IBM Corp. rolls out a new mainframe computer Tuesday boasting a 50 percent performance boost and dramatically lower energy costs than its predecessor.
The new System z10, with a starting price at about $1 million, comes as IBM focuses on lowering the price tag for running its storied line of data-crunching workhorses.
The Armonk, N.Y.-based company said it designed the new machine to help companies and government agencies that rely on mainframes - usually for critical data processing such as bank transactions or census statistics crunching - save money on energy bills and better handle a flood of Internet information.
The size of IBM's investment - the company spent five years and $1.5 billion developing the new mainframe - also underscores its commitment to the long-term viability of the mainframe and efforts continue adapting the decades-old product line to the Internet age.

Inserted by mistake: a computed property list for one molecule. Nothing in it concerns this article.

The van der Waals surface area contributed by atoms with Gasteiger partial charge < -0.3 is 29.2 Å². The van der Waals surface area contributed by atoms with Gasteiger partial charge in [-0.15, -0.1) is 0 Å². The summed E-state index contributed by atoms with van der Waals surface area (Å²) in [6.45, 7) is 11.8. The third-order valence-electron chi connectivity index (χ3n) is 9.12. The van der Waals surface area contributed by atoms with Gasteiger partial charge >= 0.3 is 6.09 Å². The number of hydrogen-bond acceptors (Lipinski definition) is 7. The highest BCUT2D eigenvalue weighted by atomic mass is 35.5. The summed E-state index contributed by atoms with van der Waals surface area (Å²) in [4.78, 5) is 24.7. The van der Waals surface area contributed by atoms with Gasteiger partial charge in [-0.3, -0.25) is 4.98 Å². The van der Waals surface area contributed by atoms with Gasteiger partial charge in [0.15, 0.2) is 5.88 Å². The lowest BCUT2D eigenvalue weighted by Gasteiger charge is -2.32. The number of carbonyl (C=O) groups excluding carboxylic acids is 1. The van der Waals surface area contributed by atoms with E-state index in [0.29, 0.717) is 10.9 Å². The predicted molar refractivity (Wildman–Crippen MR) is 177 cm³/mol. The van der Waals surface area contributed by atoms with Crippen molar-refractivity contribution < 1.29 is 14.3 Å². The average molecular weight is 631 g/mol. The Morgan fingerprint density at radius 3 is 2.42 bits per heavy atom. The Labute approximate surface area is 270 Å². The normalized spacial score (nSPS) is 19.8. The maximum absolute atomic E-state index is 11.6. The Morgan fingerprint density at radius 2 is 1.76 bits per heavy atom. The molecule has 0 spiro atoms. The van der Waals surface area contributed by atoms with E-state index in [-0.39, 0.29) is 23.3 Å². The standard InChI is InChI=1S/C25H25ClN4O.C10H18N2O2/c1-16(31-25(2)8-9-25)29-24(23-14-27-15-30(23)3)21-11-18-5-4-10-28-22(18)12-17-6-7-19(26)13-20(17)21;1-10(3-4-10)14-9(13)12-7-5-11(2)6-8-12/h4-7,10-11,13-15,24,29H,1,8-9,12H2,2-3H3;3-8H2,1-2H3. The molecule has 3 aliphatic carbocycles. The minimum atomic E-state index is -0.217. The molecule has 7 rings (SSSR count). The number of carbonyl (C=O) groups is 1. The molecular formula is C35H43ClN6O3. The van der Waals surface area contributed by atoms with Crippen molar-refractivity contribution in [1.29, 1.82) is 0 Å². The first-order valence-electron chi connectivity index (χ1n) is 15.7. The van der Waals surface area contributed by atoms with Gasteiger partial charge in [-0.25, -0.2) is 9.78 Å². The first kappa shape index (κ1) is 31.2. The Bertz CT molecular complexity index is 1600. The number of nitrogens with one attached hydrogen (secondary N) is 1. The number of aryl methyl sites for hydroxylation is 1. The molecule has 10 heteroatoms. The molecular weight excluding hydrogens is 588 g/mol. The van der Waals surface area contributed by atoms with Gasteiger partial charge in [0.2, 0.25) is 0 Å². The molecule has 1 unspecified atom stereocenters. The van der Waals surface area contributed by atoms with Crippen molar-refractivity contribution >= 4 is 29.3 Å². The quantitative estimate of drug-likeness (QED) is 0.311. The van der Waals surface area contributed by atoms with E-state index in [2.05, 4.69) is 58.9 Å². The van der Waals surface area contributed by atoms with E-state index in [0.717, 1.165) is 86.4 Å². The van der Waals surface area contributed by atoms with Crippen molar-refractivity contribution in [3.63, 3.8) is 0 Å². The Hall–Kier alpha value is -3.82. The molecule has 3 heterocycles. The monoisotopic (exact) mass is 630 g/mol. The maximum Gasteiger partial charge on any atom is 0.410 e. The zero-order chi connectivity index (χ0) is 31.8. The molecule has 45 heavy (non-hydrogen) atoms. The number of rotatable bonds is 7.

For years some IT experts predicted the demise of the mainframe, bulky and expensive machines that face competition from smaller, less-expensive servers. But IBM says mainframe revenue is growing, rising in 5 out of the last 7 quarters, thanks in part to interest from emerging markets like Brazil, China, India and Russia.
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